Until not long ago, scientists studying the nervous system believed that the adult brain was incapable of growing new cells. That’s now known to be false. In fact new cells are being born in the brain all the time. If they’re needed (that is, if the part of the brain that they’re in is being used intensively) then those cells become wired in to the existing networks of nerves, and that part of the brain grows. On the other hand, if they’re not used, they’ll be reabsorbed.
Even without growing new cells, the brain is constantly developing and pruning connections, though. Every new memory you create, every thing you forget, every new piece of learning, changes the physical structure of your brain in a measurable way.
This ability of the brain to remodel itself is called “plasticity,” or “neuroplasticity.” That the brain physically grows in response to learning was first shown in the late 1700’s, but unfortunately that discovery was forgotten. Then, in the late 1990’s, it was found that London taxi drivers, who spend years memorizing the layout of the city’s streets, have enlargement of the hippocampus, which is a part of the brain involved in spatial navigation. Taxi drivers, it turned out, do not start out with an enlarged hippocampus, but develop this as a result of practicing their navigation skills.
In 2011, Sarah Lazar of Harvard found that after just eight weeks of meditation, there were observable increases in density in brain structures involved in learning and memory, emotional regulation, self-referential processing, empathy and compassion, and putting experiences into perspective. A later study by Lazar additionally showed shrinkage of the amygdala, which is involved in the fight or flight reflex. The change in the amygdala was correlated to a measurable reduction in stress levels.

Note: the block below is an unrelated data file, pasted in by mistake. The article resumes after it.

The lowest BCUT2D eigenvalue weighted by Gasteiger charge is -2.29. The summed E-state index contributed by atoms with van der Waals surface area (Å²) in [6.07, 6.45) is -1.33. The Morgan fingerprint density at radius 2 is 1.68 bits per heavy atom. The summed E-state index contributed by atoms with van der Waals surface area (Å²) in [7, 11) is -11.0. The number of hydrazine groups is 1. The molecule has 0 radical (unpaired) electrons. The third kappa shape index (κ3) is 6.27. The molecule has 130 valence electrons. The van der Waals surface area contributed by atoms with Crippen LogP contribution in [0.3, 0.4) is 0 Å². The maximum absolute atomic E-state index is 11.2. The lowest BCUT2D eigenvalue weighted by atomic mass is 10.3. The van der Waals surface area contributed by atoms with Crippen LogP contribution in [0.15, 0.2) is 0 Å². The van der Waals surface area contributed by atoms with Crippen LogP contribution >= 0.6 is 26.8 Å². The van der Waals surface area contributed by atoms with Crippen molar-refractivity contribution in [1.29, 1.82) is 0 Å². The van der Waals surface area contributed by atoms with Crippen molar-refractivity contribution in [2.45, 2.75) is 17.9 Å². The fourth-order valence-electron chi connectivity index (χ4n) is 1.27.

It’s well-established that the brain’s cortex—the outer layer of the brain, which plays a key role in memory, attention, thought, language, and consciousness—shrinks as we get older, causing problems with slowed thinking and poorer memories. Lazar has found that regular meditators have a thicker cortex. In her studies she found 50-year-old meditators with the same amount of gray matter as 25-year-olds.
These findings are enormously encouraging, especially since they can be shown after an average of less than half an hour of meditation a day for just eight weeks. They have universal applicability: as far as I’m aware not a single participant in a neuroscience study has been found to have a brain that can’t change! Such a person, if they did exist, would be of enormous interest to scientists!
If we practice, the brain will change, and we will get better at regulating our emotions, become happier and calmer, and find ourselves less prone to anxiety and other unpleasant states. Isn’t that encouraging?
The brain, in its ability to grow, is like a muscle, and the practice of mindfulness—including, of course, meditation—is akin to physical exercise. Meditation practice helps the brain to be healthier and to work more effectively. It helps us to regulate our emotions and to avoid stress. And it slows the aging of the brain.
It’s wrong to think, though, that meditation only changes the brain. By changing the way that the brain functions, it promotes better physical health through reducing inflammation and by reducing the level of stress hormones circulating in the body. It reduces the perception of pain. It makes us feel calmer, more relaxed, and more in control of our lives. It also changes our emotional expression, bringing more emotional balance and greater optimism and positivity. All of these changes directly affect our lives, so that we’re more likely to experience support from others, rather than conflict. Meditation, in effect, changes our entire lives for the better, in a kind of positivity cascade.
In a course I’m leading, starting, March 1, we’ll learn about specific findings from science about the many ways in which we can benefit from meditation. We’ll also practically explore meditation, with at least 12 guided meditations I’ve recorded specially. This course, Optimize Your Brain: Awaken Your Full Potential With Meditation, is suitable for those who are new to meditation as well as to experienced meditators who want to expand their repertoire of skills and to give themselves a better understanding what’s happening in the brain and body when they sit.